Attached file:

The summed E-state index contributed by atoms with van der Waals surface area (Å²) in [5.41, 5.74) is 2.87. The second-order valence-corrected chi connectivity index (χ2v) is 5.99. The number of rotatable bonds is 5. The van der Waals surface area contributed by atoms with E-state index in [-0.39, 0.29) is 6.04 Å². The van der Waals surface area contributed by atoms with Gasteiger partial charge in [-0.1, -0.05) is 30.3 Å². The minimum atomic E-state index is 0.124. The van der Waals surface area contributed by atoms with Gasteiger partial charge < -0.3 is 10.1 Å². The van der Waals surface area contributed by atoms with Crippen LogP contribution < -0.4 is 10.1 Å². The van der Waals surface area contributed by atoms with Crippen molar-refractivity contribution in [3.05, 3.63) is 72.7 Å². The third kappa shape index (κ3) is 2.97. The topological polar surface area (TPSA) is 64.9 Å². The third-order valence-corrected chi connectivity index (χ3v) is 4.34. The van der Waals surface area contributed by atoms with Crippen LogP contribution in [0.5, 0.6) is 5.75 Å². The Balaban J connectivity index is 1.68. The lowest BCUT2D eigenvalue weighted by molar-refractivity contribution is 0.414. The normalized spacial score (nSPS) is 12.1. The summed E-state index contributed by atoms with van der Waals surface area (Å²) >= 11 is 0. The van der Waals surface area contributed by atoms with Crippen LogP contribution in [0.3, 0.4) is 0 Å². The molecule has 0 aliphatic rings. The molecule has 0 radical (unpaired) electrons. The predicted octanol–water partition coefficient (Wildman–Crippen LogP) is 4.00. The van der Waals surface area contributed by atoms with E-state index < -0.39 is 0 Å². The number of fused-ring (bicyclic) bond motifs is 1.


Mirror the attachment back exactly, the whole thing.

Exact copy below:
The summed E-state index contributed by atoms with van der Waals surface area (Å²) in [5.41, 5.74) is 2.87. The second-order valence-corrected chi connectivity index (χ2v) is 5.99. The number of rotatable bonds is 5. The van der Waals surface area contributed by atoms with E-state index in [-0.39, 0.29) is 6.04 Å². The van der Waals surface area contributed by atoms with Gasteiger partial charge in [-0.1, -0.05) is 30.3 Å². The minimum atomic E-state index is 0.124. The van der Waals surface area contributed by atoms with Gasteiger partial charge < -0.3 is 10.1 Å². The van der Waals surface area contributed by atoms with Crippen LogP contribution < -0.4 is 10.1 Å². The van der Waals surface area contributed by atoms with Crippen molar-refractivity contribution in [3.05, 3.63) is 72.7 Å². The third kappa shape index (κ3) is 2.97. The topological polar surface area (TPSA) is 64.9 Å². The third-order valence-corrected chi connectivity index (χ3v) is 4.34. The van der Waals surface area contributed by atoms with Crippen LogP contribution in [0.5, 0.6) is 5.75 Å². The Balaban J connectivity index is 1.68. The lowest BCUT2D eigenvalue weighted by molar-refractivity contribution is 0.414. The normalized spacial score (nSPS) is 12.1. The summed E-state index contributed by atoms with van der Waals surface area (Å²) >= 11 is 0. The van der Waals surface area contributed by atoms with Crippen LogP contribution in [0.3, 0.4) is 0 Å². The molecule has 0 aliphatic rings. The molecule has 0 radical (unpaired) electrons. The predicted octanol–water partition coefficient (Wildman–Crippen LogP) is 4.00. The van der Waals surface area contributed by atoms with E-state index < -0.39 is 0 Å². The number of fused-ring (bicyclic) bond motifs is 1.